Whether we like admitting it or not, most of us whisky enthusiasts have gone through a phase of snobbery. At some point or another a fellow (hopefully) well-meaning whisky drinker will have given you faulty advice along the following lines. ‘You should really just drink single malts and ignore blends.’ But that’s dumb. Just take a look at the Johnnie Walker Island Green.
It’s probably not fair to put a blended malt at the center of the blends versus single malts argument. But in this case it represents the largest brand of blended Scotch whisky in the world, so just indulge me. Johnnie Walker Green Label was among the first whiskies I owned. It was a gift from my girlfriend and I remember being very chuffed with it. The Chivas Regal 18 Years was also one of my early whisky discoveries. But for years afterwards these types of big name brands were barely on my radar. Because I’ve been as guilty of the aforementioned snobbery as anyone.
There is so much to discover in the world of single malts that it sometimes doesn’t seem necessary to pay attention to blends or even blended malts. But that would be a mistake. Blends are masterpieces in their own right, play an important role in the world of whisky, and they’re not just for mixing with soda. (Although, a highball can be awesomely delicious.) Actually, many blends or blended malts are of similar or better quality than similarly priced entry-level single malts. We just have a bit of trouble admitting it sometimes.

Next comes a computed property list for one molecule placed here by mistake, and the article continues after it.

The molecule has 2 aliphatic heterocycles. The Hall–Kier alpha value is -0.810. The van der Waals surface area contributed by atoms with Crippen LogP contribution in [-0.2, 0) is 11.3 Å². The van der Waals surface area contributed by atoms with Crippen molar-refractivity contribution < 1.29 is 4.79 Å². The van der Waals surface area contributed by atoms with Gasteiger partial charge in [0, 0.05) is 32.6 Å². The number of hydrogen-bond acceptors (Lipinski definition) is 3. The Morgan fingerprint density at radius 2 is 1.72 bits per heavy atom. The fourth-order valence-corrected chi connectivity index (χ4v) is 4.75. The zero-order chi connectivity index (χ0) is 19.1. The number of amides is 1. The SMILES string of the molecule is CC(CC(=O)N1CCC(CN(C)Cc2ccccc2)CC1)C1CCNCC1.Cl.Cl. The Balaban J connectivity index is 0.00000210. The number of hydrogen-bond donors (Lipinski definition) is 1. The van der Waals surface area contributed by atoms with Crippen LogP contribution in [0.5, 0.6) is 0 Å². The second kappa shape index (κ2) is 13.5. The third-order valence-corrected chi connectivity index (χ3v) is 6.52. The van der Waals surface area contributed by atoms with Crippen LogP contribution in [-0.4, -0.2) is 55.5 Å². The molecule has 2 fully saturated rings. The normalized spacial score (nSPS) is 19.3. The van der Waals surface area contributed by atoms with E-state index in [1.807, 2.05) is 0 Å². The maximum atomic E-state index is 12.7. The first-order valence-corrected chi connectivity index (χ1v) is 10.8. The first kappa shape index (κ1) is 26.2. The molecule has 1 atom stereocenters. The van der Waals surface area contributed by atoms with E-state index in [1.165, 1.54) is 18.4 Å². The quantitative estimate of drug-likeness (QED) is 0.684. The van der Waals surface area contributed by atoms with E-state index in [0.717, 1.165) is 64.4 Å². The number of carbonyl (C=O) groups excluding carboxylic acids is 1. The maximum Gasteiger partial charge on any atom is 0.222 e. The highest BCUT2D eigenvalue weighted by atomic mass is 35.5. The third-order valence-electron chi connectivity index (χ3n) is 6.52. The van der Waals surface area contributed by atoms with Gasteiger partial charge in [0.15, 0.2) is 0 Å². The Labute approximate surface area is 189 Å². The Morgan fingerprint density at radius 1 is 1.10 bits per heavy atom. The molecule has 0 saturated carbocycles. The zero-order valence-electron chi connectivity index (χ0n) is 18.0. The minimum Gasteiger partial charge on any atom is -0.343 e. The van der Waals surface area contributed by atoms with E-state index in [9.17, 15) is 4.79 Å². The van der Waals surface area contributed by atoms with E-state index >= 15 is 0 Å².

A prime example of an excellent blended malt is Johnnie Walker Island Green. It’s a smoky variation on the classic Johnnie Walker Green Label with a greater proportion of malt whisky from Caol Ila. The blend also includes whisky from Clynelish, Glenkinchie and Cardhu.
Johnnie Walker Island Green (43%, OB, 2020)
Nose: Relatively strong peaty notes at first of smoke, tar, charcoal, but also a light pepperiness. Caol Ila is certainly making its presence known, but there’s room for other aromas. Gentle herbs and soft citrus notes (mostly sweet orange peel) round out a balanced olfactory experience. Taste: Somewhat waxy but also fairly ashy. There’s some vegetal peat, seaweed and burnt toast. A touch of honey and milk chocolate too. Finish: Gentle and ashy with some sweet malt. Finally a whisper of chocolate.
An honest, really good offering from Johnnie Walker that just oozes balance and never feels engineered. At 50 euro per liter this is a steal.